Decaying Hadar Cinema in Haifa |

Here are four photo essays he posted documenting the decadence in Israeli cinemas (#1, #2, #3, #4). Living in a state that has a short history, with citizens that have a short memory, I found his ongoing project nothing short than brilliant.

Where Do We Keep Our Old Photos?

I just finished publishing a new website for a colleague of mine named Guy Yitzhaki, showcasing his artwork in photography, video art and writing. The following couplet is from an ongoing project of his, where he photographs adult siblings in a composition that references a family picture from their childhood.

Siblings |

Siblings |

I really like his siblings’ series, as it takes a simple idea and creates a powerful body of work. Check out the full series here.

Arrived at Chomolungma!

[28/04/2002 16:30 – Kathmandu, Nepal]

Hi everyone!

My feet have swollen, my back is aching and I am so very tired, but after 12 days, I came back from the Everest Base Camp.
I apologize for being absent, but I have been trekking here in Nepal in the Sagarmatha National Park, where Mount Everest lies.
Words cannot express the beauty of the scenery I have seen so I will not even try.

Instead I will just lay some facts on you:
1. This has been, by far, the most difficult thing I have ever done, except my army basic training.
2. I trekked with Eli Ha Mem-Pey (also known as Eliezer and the Glacier) and with Avi Ha Katach.
You may assume this was as close to reserve duty as it gets.
3. We ascended in 9 days (as a precaution due to AMS or Heights Disease). We descended in 2 days (about 30 km per day).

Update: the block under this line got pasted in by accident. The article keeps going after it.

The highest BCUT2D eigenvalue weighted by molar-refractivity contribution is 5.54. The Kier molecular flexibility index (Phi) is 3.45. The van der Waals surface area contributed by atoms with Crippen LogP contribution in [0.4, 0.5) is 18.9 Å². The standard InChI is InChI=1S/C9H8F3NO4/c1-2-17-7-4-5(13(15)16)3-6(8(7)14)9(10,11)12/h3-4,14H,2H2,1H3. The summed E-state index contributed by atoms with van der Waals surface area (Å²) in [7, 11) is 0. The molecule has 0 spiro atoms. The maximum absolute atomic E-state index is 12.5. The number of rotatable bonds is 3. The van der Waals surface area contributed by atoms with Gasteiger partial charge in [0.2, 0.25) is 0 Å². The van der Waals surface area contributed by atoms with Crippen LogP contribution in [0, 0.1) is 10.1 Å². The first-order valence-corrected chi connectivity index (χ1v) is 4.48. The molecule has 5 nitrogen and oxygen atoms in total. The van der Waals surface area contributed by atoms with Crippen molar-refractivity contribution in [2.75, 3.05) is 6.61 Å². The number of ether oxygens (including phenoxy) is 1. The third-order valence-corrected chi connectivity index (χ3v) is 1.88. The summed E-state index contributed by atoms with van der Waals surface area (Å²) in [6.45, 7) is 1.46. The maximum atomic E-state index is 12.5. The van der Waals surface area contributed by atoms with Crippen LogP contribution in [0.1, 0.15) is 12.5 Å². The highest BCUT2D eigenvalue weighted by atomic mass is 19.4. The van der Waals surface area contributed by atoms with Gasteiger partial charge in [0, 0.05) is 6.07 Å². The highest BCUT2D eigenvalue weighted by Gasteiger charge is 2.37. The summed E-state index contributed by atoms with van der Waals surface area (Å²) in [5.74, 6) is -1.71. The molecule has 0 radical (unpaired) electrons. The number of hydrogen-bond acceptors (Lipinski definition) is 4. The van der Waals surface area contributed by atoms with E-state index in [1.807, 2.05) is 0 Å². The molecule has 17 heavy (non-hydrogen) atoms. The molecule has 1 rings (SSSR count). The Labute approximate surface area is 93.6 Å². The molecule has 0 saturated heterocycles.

4. We used Diamox pills to help us get used to the heights.
5. This is the route we took, you can follow it using the following map:
Everest Base Camp Trek Route

Day Date Route
Saturday 13/4/2002 Flight from KATHMANDU (1,300m) to LUKLA (2,840m)
Sunday 14/4/2002 Trekking from LUKLA to JORSALE (2,805m)
Monday 15/4/2002 Trekking from JORSALE to NAMCHE BAZAR (3,440m)
Tuesday 16/4/2002 Trekking from NAMCHE BAZAR to KHUMJUNG (3,780m)
Wednesday 17/4/2002 Trekking from KHUMJUNG to PANGBOCHE (3,930m)
Thursday 18/4/2002 Trekking from PANGBOCHE to PHERICHE (4,240m)
Friday 19/4/2002 Acclimatization at PHERICHE
Saturday 20/4/2002 Trekking from PHERICHE to DUGHLA (4,620m)
Sunday 21/4/2002 Trekking from DUGHLA to GORAK SHEP (5,140m)
Monday 22/4/2002 Trekking from GORAK SHEP to EVEREST BASE CAMP (5,364m) and back to GORAK SHEP
Tuesday 23/4/2002 Hiking from GORAK SHEP to KALA PATTHAR (5,545m) and returning back until TENGBOCHE (3,860m)
Wednesday 24/4/2002 Finishing the route from TENGBOCHE to LUKLA
Thursday 25/4/2002 Staying at LUKLA
Friday 26/4/2002 Flight from LUKLA to KATHMANDU

6. The first picture attached is of me, Eli and Avi at Everest Base Camp.
This is the highest place trekkers can reach and the starting point for professional mountaineering expeditions.

7. The second picture attached is of the gang at the peak of Kala Patthar, which is the mountain opposing Everest, where you get a good view of the highest mountain in the world.

8. The third picture attached is of me and Mount Everest.

As mentioned before, words cannot describe the actual experience, and even pictures show only a vague resemblance to the actual reality.

As always, more pictures are available at:

Lots of love from the beautiful country of Nepal,

Shahar’s trek to the Everest Base Camp was sponsored by Yahoo! Travel.
If you want to see more pictures of the gang trekking, go to: